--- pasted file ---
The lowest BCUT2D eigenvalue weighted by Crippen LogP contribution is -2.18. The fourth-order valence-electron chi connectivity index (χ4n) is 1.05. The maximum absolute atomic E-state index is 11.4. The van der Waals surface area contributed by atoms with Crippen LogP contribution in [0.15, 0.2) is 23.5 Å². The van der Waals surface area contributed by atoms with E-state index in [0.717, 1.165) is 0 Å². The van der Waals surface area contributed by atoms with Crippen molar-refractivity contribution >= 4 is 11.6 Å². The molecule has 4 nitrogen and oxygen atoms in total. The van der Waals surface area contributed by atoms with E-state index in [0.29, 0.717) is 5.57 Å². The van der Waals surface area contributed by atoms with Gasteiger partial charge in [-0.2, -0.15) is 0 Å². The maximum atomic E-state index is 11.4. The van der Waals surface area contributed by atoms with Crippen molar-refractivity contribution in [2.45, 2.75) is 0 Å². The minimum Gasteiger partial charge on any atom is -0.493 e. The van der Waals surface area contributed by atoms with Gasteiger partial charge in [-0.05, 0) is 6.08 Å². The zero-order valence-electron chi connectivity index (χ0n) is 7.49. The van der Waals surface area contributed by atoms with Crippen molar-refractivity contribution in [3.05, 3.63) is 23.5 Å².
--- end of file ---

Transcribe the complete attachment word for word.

The lowest BCUT2D eigenvalue weighted by Crippen LogP contribution is -2.18. The fourth-order valence-electron chi connectivity index (χ4n) is 1.05. The maximum absolute atomic E-state index is 11.4. The van der Waals surface area contributed by atoms with Crippen LogP contribution in [0.15, 0.2) is 23.5 Å². The van der Waals surface area contributed by atoms with E-state index in [0.717, 1.165) is 0 Å². The van der Waals surface area contributed by atoms with Crippen molar-refractivity contribution >= 4 is 11.6 Å². The molecule has 4 nitrogen and oxygen atoms in total. The van der Waals surface area contributed by atoms with E-state index in [0.29, 0.717) is 5.57 Å². The van der Waals surface area contributed by atoms with Gasteiger partial charge in [-0.2, -0.15) is 0 Å². The maximum atomic E-state index is 11.4. The van der Waals surface area contributed by atoms with Crippen molar-refractivity contribution in [2.45, 2.75) is 0 Å². The minimum Gasteiger partial charge on any atom is -0.493 e. The van der Waals surface area contributed by atoms with Gasteiger partial charge in [-0.05, 0) is 6.08 Å². The zero-order valence-electron chi connectivity index (χ0n) is 7.49. The van der Waals surface area contributed by atoms with Crippen molar-refractivity contribution in [3.05, 3.63) is 23.5 Å².